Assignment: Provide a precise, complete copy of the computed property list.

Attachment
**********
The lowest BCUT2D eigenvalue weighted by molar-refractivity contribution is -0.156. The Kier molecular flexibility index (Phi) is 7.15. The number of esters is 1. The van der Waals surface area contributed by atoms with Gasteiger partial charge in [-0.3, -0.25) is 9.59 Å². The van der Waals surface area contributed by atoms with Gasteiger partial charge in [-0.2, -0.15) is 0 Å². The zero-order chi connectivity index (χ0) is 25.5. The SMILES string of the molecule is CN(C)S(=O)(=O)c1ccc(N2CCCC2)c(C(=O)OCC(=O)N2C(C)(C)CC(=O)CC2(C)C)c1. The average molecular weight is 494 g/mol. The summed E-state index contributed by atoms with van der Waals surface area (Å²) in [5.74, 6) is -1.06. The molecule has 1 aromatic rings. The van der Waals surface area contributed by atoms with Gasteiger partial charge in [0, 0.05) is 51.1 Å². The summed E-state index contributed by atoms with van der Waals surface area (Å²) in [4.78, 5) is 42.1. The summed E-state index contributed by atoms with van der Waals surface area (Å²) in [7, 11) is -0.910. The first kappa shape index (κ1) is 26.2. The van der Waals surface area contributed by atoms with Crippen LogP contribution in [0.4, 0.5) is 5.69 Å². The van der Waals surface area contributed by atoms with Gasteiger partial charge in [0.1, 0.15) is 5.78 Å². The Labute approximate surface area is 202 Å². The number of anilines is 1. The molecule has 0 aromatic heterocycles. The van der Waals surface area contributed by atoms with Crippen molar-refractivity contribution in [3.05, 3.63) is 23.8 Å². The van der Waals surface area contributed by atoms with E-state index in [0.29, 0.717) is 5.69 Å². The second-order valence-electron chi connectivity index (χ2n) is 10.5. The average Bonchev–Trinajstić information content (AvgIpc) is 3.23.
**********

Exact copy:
The lowest BCUT2D eigenvalue weighted by molar-refractivity contribution is -0.156. The Kier molecular flexibility index (Phi) is 7.15. The number of esters is 1. The van der Waals surface area contributed by atoms with Gasteiger partial charge in [-0.3, -0.25) is 9.59 Å². The van der Waals surface area contributed by atoms with Gasteiger partial charge in [-0.2, -0.15) is 0 Å². The zero-order chi connectivity index (χ0) is 25.5. The SMILES string of the molecule is CN(C)S(=O)(=O)c1ccc(N2CCCC2)c(C(=O)OCC(=O)N2C(C)(C)CC(=O)CC2(C)C)c1. The average molecular weight is 494 g/mol. The summed E-state index contributed by atoms with van der Waals surface area (Å²) in [5.74, 6) is -1.06. The molecule has 1 aromatic rings. The van der Waals surface area contributed by atoms with Gasteiger partial charge in [0, 0.05) is 51.1 Å². The summed E-state index contributed by atoms with van der Waals surface area (Å²) in [4.78, 5) is 42.1. The summed E-state index contributed by atoms with van der Waals surface area (Å²) in [7, 11) is -0.910. The first kappa shape index (κ1) is 26.2. The van der Waals surface area contributed by atoms with Crippen LogP contribution in [0.4, 0.5) is 5.69 Å². The van der Waals surface area contributed by atoms with Gasteiger partial charge in [0.1, 0.15) is 5.78 Å². The Labute approximate surface area is 202 Å². The number of anilines is 1. The molecule has 0 aromatic heterocycles. The van der Waals surface area contributed by atoms with Crippen molar-refractivity contribution in [3.05, 3.63) is 23.8 Å². The van der Waals surface area contributed by atoms with E-state index in [0.29, 0.717) is 5.69 Å². The second-order valence-electron chi connectivity index (χ2n) is 10.5. The average Bonchev–Trinajstić information content (AvgIpc) is 3.23.